The Irish Data Protection Commission (DPC) has imposed a fine of €225 million on WhatsApp’s European headquarters, following an investigation that took many years to complete. In addition to the fine, WhatsApp has received a compliance order, which it needs to fulfill within 3 months. The sanctions are imposed for violations of the transparency principle and requirements under the European Union’s General Data Protection Regulation (GDPR). This in itself is noteworthy, but the case becomes more interesting, because the sanctions are a result of a Binding Decision by the European Data Protection Board (EDPB) following objections against the draft findings and sanctions proposed by the Irish DPC. The full report of the EDPB on the dispute resolution procedure sheds light on the considerations of the various regulators, as well as on some novel and updated interpretations of the GDPR by the EDPB. In this blog, we’ll discuss three elements of the decision that might also be relevant for other companies.
Processing personal data on the basis of a legitimate (business) interest has been possible in Europe for a long time already. Under the former 1995 Data Protection Directive, the Article 29 Working Party (WP29, the predecessor of the EDPB), issued an opinion on how the legitimate interest should be used. In any case, a legitimate interest should be “sufficiently clearly articulated” and “represent a real and present interest” in order to be valid. If that is not the case, the required balancing test could not be completed. Furthermore, where legitimate interest is used, information needs to be provided to the individual on the basis of Article 13(1)(d) GDPR.
In the WhatsApp Binding Decision, the EDPB writes that it “considers that the purpose of these duties of the controller is to enable data subjects to exercise their rights under the GDPR, such as the right to object pursuant to Article 21 GDPR, which requires the data subject to state the grounds for the objection relating to his or her particular situation.” Therefore, “full information on each and every processing operation” needs to be provided to the individual. One of the concerns raised against the way WhatsApp provided notice on their use of legitimate interests, was that several purposes for data processing and several legitimate interests were listed, without making clear how each of these relate to each other. Also the use of words like “other business services” or “maintaining innovative services and features” cannot meet the approval of the data protection authorities, because they “do not meet the necessary threshold of clarity and intelligibility.”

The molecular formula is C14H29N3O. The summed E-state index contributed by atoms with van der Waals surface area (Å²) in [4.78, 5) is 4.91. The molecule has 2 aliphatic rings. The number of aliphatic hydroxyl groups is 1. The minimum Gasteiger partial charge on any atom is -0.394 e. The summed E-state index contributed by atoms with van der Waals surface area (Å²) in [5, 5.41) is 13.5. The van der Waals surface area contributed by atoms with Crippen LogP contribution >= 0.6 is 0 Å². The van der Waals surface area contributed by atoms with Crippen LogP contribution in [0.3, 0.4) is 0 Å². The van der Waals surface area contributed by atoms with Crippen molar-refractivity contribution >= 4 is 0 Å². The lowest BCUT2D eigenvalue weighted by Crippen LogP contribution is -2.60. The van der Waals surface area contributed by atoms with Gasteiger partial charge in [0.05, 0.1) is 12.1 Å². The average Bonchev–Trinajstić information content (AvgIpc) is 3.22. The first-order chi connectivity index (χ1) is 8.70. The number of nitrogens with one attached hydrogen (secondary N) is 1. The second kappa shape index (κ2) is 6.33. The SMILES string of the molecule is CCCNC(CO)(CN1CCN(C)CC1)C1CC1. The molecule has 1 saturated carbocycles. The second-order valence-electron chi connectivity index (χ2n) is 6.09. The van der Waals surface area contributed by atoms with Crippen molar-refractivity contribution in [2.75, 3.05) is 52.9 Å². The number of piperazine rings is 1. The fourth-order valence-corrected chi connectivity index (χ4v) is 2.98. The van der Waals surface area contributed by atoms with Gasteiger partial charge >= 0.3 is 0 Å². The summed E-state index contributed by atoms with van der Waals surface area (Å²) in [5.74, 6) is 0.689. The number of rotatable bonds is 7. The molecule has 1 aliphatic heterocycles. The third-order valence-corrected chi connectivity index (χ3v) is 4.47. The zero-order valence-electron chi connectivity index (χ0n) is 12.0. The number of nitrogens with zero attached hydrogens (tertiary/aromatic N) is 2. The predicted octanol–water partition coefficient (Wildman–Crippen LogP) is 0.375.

Recommendation: When relying upon legitimate interest(s) for your data processing operations, ensure each legitimate interest is made clear in your privacy notice, with a clear link to the types of data used for each data subject category and the intended purpose(s).
Matching Address Books
The second contentious issue is the question whether phone numbers of non-users, collected when matching an address book with WhatsApp’s current user list to facilitate connections, remain personal data, even after so-called lossy hashing. Lossy Hashing is an encryption technique which basically ‘translates’ the phone number of a non-user into a code that at first glance does not have any meaning.
The EDPB discusses the objections of multiple data protection authorities. In short, all argue that the original Irish DPC finding that lossy hashed data does not constitute personal data is incorrect, since re-identification is possible and does not require a lot of effort. This is due to the way the technique is implemented by WhatsApp, for example, by only using up to 16 phone numbers, instead of the full available 16, and by “linking a lossy hash to mobile phone numbers of those users who uploaded numbers via the Contact Features that fall into the group of different phone numbers that would have generated that same lossy hash.” Furthermore, if these data are regarded as personal data, additional violations of the GDPR should be noted, both in terms of the legal basis to process these data and the information provided to individuals.
Recommendation: The EDPB does not raise principled objections against the possibility to match user lists against a database, while using a lossy hash on non-users to limit the amounts of available data. However, a “table of lossy hashes together with the associated users’ phone numbers [retained] as Non-User List constitutes personal data.” As such, this processing activity requires its own legal basis and proper information to be provided to individuals.
The final learning point in the EDPB Binding Decision relates to the calculation of the administrative fine. In their draft decision, the Irish DPC set a proposed range for the fine amount, with a cap that was calculated on the basis of the annual combined global turnover for Facebook Inc and WhatsApp Ireland, given they should be regarded as a group of undertakings under the GDPR. The question raised however, was “whether turnover is relevant only to determine the maximum fine that can be lawfully imposed, or whether it is potentially also relevant in the calculation of the fine amount”.
The EDPB considers a “conclusion that turnover may be considered exclusively to calculate the maximum fine amount is unsustainable”, because a fine needs to be effective, proportionate and dissuasive. Furthermore, GDPR explicitly provides for dynamic fines, which should allow for taking into account turnover as well as other considerations, like intent or negligence and others mentioned in Article 83(2) GDPR. This is also considered in line with case law from the Court of Justice, especially when it comes to the dissuasiveness of the fine.